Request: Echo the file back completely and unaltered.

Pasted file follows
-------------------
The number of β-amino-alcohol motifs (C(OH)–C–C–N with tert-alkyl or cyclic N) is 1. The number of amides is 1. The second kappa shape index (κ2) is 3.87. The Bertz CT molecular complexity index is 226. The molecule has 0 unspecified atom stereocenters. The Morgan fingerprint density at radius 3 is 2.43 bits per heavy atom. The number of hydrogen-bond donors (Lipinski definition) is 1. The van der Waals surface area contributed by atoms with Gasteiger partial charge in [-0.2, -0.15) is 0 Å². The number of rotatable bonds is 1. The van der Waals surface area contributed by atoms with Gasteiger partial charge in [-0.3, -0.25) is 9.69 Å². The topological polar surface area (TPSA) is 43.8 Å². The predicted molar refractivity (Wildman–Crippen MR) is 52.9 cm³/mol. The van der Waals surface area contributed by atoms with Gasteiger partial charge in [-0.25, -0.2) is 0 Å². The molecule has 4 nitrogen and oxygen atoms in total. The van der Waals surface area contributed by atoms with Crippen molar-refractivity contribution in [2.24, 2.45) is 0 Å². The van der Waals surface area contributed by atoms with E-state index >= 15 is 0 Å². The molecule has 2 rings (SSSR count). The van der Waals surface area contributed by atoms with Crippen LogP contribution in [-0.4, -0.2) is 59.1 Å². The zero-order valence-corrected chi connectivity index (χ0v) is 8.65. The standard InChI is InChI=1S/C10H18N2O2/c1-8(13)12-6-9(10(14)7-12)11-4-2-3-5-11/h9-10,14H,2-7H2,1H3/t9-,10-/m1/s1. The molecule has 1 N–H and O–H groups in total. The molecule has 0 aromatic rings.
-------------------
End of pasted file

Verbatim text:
The number of β-amino-alcohol motifs (C(OH)–C–C–N with tert-alkyl or cyclic N) is 1. The number of amides is 1. The second kappa shape index (κ2) is 3.87. The Bertz CT molecular complexity index is 226. The molecule has 0 unspecified atom stereocenters. The Morgan fingerprint density at radius 3 is 2.43 bits per heavy atom. The number of hydrogen-bond donors (Lipinski definition) is 1. The van der Waals surface area contributed by atoms with Gasteiger partial charge in [-0.2, -0.15) is 0 Å². The number of rotatable bonds is 1. The van der Waals surface area contributed by atoms with Gasteiger partial charge in [-0.3, -0.25) is 9.69 Å². The topological polar surface area (TPSA) is 43.8 Å². The predicted molar refractivity (Wildman–Crippen MR) is 52.9 cm³/mol. The van der Waals surface area contributed by atoms with Gasteiger partial charge in [-0.25, -0.2) is 0 Å². The molecule has 4 nitrogen and oxygen atoms in total. The van der Waals surface area contributed by atoms with Crippen molar-refractivity contribution in [2.24, 2.45) is 0 Å². The van der Waals surface area contributed by atoms with E-state index >= 15 is 0 Å². The molecule has 2 rings (SSSR count). The van der Waals surface area contributed by atoms with Crippen LogP contribution in [-0.4, -0.2) is 59.1 Å². The zero-order valence-corrected chi connectivity index (χ0v) is 8.65. The standard InChI is InChI=1S/C10H18N2O2/c1-8(13)12-6-9(10(14)7-12)11-4-2-3-5-11/h9-10,14H,2-7H2,1H3/t9-,10-/m1/s1. The molecule has 1 N–H and O–H groups in total. The molecule has 0 aromatic rings.